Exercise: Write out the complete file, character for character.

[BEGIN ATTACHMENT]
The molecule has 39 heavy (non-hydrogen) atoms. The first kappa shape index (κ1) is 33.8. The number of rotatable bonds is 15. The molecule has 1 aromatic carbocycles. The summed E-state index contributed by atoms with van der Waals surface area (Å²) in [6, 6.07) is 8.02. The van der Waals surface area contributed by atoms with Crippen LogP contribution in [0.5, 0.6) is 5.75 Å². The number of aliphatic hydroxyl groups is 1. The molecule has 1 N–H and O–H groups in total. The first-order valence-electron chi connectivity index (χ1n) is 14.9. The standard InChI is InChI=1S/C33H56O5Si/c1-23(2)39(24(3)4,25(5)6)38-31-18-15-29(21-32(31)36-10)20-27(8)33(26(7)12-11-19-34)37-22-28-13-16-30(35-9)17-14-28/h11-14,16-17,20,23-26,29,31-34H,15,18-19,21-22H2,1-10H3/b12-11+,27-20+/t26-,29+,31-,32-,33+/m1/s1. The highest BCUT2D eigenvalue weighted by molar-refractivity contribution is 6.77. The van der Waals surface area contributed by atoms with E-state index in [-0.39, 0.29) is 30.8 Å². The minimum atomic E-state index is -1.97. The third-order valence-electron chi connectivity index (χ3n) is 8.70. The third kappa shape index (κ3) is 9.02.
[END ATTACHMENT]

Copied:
The molecule has 39 heavy (non-hydrogen) atoms. The first kappa shape index (κ1) is 33.8. The number of rotatable bonds is 15. The molecule has 1 aromatic carbocycles. The summed E-state index contributed by atoms with van der Waals surface area (Å²) in [6, 6.07) is 8.02. The van der Waals surface area contributed by atoms with Crippen LogP contribution in [0.5, 0.6) is 5.75 Å². The number of aliphatic hydroxyl groups is 1. The molecule has 1 N–H and O–H groups in total. The first-order valence-electron chi connectivity index (χ1n) is 14.9. The standard InChI is InChI=1S/C33H56O5Si/c1-23(2)39(24(3)4,25(5)6)38-31-18-15-29(21-32(31)36-10)20-27(8)33(26(7)12-11-19-34)37-22-28-13-16-30(35-9)17-14-28/h11-14,16-17,20,23-26,29,31-34H,15,18-19,21-22H2,1-10H3/b12-11+,27-20+/t26-,29+,31-,32-,33+/m1/s1. The highest BCUT2D eigenvalue weighted by molar-refractivity contribution is 6.77. The van der Waals surface area contributed by atoms with E-state index in [-0.39, 0.29) is 30.8 Å². The minimum atomic E-state index is -1.97. The third-order valence-electron chi connectivity index (χ3n) is 8.70. The third kappa shape index (κ3) is 9.02.